“The publication of Jose Hernandez Diaz’s first full collection of poems is cause for celebration. He is a gifted poet always ready to delight with outstanding song and poetry. Bad Mexican, Bad American is the best book I’ve read in a long time from a young poet who holds no punches. Hernandez Diaz’s inspiration comes from daily life, from family, from a rich cultural tradition that make every every poem in this collection shine with great empathy and humanity. I love how much the poet respects the sacrifices his parents made. I hear the plight of a young artist moving the reader with powerful and well-crafted poems. I am proud to call Hernandez Diaz one of the best poets of his generation, and certainly a poet who walks daily with Lorca’s Duende and we are given the gift of his very best in this collection.
Virgil Suárez, author of Amerikan Cheronobyl and The Painted Bunting’s Last Molt

“In Jose Hernandez Diaz’s Bad Mexican, Bad American, the prose poem reigns, along with the jackal tattoo, the Rage Against the Machine T-shirt worn to a job interview, and graffiti painted by ‘first-gen guys from the neighborhood growing up like me, between cultures, between poverty and wealth’ guys with names like Gato, like Chaos. The poems arise from the kingdom of the grand in-between, this ‘library of forgotten saints on the other side of heaven,’ this location of ‘broken languages’ that sound like a Neruda poem, like prayer, of ‘broken people’ who transform into surrealists, insomniacs, magicians, ghosts, and poets. These are poems of mystery and charm, in which a rooster tattoo on a shoulder in L.A. unfolds into a dream about a rooster in the family’s rancho back in Mexico—icon, dream, and memory in an everlasting blood tie—and ‘a man in a Chicano Batman shirt [rides] a lowrider bicycle on the ocean waves,’ neither Jesus nor demon, hologram nor myth, good Mexican nor good American, but like this exhilarative collection, a literal miracle.”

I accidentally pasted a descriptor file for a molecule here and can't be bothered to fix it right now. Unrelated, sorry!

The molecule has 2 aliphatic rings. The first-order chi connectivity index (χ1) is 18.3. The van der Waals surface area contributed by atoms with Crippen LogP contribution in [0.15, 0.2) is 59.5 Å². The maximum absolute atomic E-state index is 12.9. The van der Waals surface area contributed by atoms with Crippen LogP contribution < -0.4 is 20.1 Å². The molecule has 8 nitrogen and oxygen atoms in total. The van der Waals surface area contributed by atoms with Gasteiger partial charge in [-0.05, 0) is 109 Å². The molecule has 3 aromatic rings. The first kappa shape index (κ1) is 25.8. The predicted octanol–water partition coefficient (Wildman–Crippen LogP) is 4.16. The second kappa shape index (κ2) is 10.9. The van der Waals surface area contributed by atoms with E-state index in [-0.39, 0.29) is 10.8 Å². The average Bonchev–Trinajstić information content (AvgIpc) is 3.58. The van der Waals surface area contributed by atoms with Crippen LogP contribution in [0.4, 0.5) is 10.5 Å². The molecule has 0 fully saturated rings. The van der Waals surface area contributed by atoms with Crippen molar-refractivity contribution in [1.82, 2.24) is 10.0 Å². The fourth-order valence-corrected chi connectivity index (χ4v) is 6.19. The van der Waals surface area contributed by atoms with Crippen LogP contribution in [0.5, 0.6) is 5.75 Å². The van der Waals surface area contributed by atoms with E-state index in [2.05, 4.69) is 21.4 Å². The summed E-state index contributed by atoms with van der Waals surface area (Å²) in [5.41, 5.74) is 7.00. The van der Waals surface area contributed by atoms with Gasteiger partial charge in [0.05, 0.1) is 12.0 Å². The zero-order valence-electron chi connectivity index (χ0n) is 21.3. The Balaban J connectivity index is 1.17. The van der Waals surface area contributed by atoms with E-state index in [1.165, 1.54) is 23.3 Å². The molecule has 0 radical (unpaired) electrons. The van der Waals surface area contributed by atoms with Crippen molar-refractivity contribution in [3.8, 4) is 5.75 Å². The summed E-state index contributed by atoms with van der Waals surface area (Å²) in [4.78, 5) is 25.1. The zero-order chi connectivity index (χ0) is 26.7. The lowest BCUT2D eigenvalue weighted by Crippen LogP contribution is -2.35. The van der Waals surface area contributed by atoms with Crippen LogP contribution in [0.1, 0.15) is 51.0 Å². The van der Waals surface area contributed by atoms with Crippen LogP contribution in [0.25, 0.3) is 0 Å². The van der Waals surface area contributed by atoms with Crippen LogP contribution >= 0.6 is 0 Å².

—Diane Seuss, author of Modern Poetry and frank: sonnets

“Jose Hernandez Diaz has written a new place into existence. It is disorienting, jarring, fantastical, nonsensical, and mesmerizing. . . . I found myself immersed in a place where I could send my lover flowers from the grave, where I could talk to a man with a lizard head or Quetzalcoatl at Panda Express, or listen to a skeleton in a sombrero playing guitar. I was completely absorbed and loving my new surroundings. What a delight to read this collection, to experience this strange new voice. What a singular city Jose Hernandez Diaz has invited us to visit. This a rewarding and must-read debut.”
—Rodney Gomez, author of Arsenal with Praise Song

[I]f you don’t want a collection of poetry that grabs and transports you, effectively [and] creatively straddles time and place, and unapologetically but inventively confronts you with questions that artfully speak to issues of race, class, and identity, then skip Jose Hernandez Diaz’s Bad Mexican, Bad American. If, however, you welcome such a challenge and a literary treat, then pick up this revelation of a book. You won’t regret it.
The Adroit Journal